• The service-profit chain is a straightforward concept, but many businesses fail to recognize the relationship between their internal processes and interactions with customers.
  • The service-profit chain is based on seven links, with each link interacting with the rest of the chain through cause and effect. The seven links are employee support and enabling policies, employee satisfaction, productive employees, service value, customer satisfaction, customer loyalty, and profit and revenue.

Connected Frameworks

FourWeekMBA Business Model Framework

business model is a framework for finding a systematic way to unlock long-term value for an organization while delivering value to customers and capturing value through monetization strategies. A business model is a holistic framework to understand, design, and test your business assumptions in the marketplace.

VTDF Tech Business Model Framework

A tech business model is made of four main components: value model (value propositions, missionvision), technological model (R&D management), distribution model (sales and marketing organizational structure), and financial model (revenue modeling, cost structure, profitability and cash generation/management). Those elements coming together can serve as the basis to build a solid tech business model.

Business Model Canvas

The business model canvas is a framework proposed by Alexander Osterwalder and Yves Pigneur in Busines Model Generation enabling the design of business models through nine building blocks comprising: key partners, key activities, value propositions, customer relationships, customer segments, critical resources, channels, cost structure, and revenue streams.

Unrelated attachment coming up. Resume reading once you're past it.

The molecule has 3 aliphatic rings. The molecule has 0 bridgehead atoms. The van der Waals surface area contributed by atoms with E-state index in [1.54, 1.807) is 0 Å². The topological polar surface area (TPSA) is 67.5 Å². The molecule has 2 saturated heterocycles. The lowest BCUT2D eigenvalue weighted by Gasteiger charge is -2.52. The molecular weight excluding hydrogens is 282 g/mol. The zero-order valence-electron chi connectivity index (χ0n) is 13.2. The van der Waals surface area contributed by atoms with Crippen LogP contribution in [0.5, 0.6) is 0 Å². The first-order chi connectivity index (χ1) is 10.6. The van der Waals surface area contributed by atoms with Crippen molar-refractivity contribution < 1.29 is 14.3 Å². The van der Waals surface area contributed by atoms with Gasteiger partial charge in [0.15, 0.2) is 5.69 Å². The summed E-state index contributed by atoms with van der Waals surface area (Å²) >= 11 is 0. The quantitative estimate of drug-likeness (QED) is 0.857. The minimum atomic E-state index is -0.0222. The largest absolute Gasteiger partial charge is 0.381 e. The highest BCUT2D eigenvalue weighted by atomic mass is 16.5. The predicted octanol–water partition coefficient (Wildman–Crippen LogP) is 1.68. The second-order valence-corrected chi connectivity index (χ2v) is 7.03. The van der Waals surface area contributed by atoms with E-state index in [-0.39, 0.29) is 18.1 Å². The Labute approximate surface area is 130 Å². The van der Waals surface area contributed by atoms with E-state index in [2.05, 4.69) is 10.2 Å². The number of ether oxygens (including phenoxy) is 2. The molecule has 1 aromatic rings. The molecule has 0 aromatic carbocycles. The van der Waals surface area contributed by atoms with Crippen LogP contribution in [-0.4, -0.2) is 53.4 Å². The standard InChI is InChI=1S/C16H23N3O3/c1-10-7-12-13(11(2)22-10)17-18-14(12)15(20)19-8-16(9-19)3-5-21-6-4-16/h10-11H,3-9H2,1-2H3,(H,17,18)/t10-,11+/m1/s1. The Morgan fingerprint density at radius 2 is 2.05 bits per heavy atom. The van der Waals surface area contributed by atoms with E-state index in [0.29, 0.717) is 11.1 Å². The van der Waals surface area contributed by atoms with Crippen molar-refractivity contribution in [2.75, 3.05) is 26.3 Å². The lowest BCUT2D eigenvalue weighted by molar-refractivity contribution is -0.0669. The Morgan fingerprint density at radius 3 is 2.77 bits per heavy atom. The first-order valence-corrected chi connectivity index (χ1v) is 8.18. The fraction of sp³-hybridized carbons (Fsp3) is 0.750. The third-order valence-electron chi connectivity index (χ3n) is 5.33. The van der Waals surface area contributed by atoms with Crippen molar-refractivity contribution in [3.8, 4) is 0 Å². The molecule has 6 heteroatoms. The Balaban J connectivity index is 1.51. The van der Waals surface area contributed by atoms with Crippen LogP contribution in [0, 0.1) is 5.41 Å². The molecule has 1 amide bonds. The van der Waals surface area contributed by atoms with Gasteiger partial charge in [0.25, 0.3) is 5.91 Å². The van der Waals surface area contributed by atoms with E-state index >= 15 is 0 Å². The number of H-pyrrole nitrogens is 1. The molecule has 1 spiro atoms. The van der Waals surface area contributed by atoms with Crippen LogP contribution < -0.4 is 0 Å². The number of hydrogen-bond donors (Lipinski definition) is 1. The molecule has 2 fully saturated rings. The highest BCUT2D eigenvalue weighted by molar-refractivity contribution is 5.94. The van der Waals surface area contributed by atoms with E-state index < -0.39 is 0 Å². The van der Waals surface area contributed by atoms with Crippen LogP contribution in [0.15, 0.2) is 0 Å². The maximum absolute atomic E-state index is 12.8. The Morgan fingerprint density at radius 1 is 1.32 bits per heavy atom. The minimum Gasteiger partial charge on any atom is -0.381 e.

Lean Startup Canvas

The lean startup canvas is an adaptation by Ash Maurya of the business model canvas by Alexander Osterwalder, which adds a layer that focuses on problems, solutions, key metrics, unfair advantage based, and a unique value proposition. Thus, starting from mastering the problem rather than the solution.

Blitzscaling Canvas

The Blitzscaling business model canvas is a model based on the concept of Blitzscaling, which is a particular process of massive growth under uncertainty, and that prioritizes speed over efficiency and focuses on market domination to create a first-scaler advantage in a scenario of uncertainty.

Business Model Wheel

business model wheel provides a structured approach to defining a business model. Each model wheel is broken down into three core components: offering, monetization, and sustainability. Each component in turn contributes to a total of eight areas that make up an ideal business model.

Business Model Innovation Framework

Business model innovation is about increasing the success of an organization with existing products and technologies by crafting a compelling value proposition able to propel a new business model to scale up customers and create a lasting competitive advantage. And it all starts by mastering the key customers.

3C Business Model Analysis

The 3C Analysis Business Model was developed by Japanese business strategist Kenichi Ohmae. A 3C Model is a marketing tool that focuses on customers, competitors, and the company. At the intersection of these three variables lies an effective marketing strategy to gain a potential competitive advantage and build a lasting company.

Main Free Guides:

$200 Off Library
No prize
Next time
$300 Off BMI Course
50% Off Flagship Book
No Prize
No luck today
Unlucky :(
No prize
Get your chance to win a prize!
I have read and agree to the Privacy Policy
Scroll to Top